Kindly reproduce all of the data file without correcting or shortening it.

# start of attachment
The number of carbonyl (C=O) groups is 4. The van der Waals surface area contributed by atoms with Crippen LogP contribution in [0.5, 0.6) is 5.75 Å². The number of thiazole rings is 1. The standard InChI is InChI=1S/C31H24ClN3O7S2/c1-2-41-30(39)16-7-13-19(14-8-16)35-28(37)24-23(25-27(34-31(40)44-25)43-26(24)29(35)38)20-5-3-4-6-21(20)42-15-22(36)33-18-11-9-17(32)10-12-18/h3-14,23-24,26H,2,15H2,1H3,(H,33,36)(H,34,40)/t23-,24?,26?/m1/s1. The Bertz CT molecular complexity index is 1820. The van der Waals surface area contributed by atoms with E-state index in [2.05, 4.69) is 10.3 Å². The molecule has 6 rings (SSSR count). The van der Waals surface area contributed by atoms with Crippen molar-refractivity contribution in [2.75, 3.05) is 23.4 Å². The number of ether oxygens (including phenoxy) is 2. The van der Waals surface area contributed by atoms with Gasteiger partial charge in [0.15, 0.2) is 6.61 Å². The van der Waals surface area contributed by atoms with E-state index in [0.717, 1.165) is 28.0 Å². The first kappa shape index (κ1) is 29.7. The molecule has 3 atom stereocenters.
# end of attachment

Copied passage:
The number of carbonyl (C=O) groups is 4. The van der Waals surface area contributed by atoms with Crippen LogP contribution in [0.5, 0.6) is 5.75 Å². The number of thiazole rings is 1. The standard InChI is InChI=1S/C31H24ClN3O7S2/c1-2-41-30(39)16-7-13-19(14-8-16)35-28(37)24-23(25-27(34-31(40)44-25)43-26(24)29(35)38)20-5-3-4-6-21(20)42-15-22(36)33-18-11-9-17(32)10-12-18/h3-14,23-24,26H,2,15H2,1H3,(H,33,36)(H,34,40)/t23-,24?,26?/m1/s1. The Bertz CT molecular complexity index is 1820. The van der Waals surface area contributed by atoms with E-state index in [2.05, 4.69) is 10.3 Å². The molecule has 6 rings (SSSR count). The van der Waals surface area contributed by atoms with Crippen molar-refractivity contribution in [2.75, 3.05) is 23.4 Å². The number of ether oxygens (including phenoxy) is 2. The van der Waals surface area contributed by atoms with Gasteiger partial charge in [0.15, 0.2) is 6.61 Å². The van der Waals surface area contributed by atoms with E-state index in [0.717, 1.165) is 28.0 Å². The first kappa shape index (κ1) is 29.7. The molecule has 3 atom stereocenters.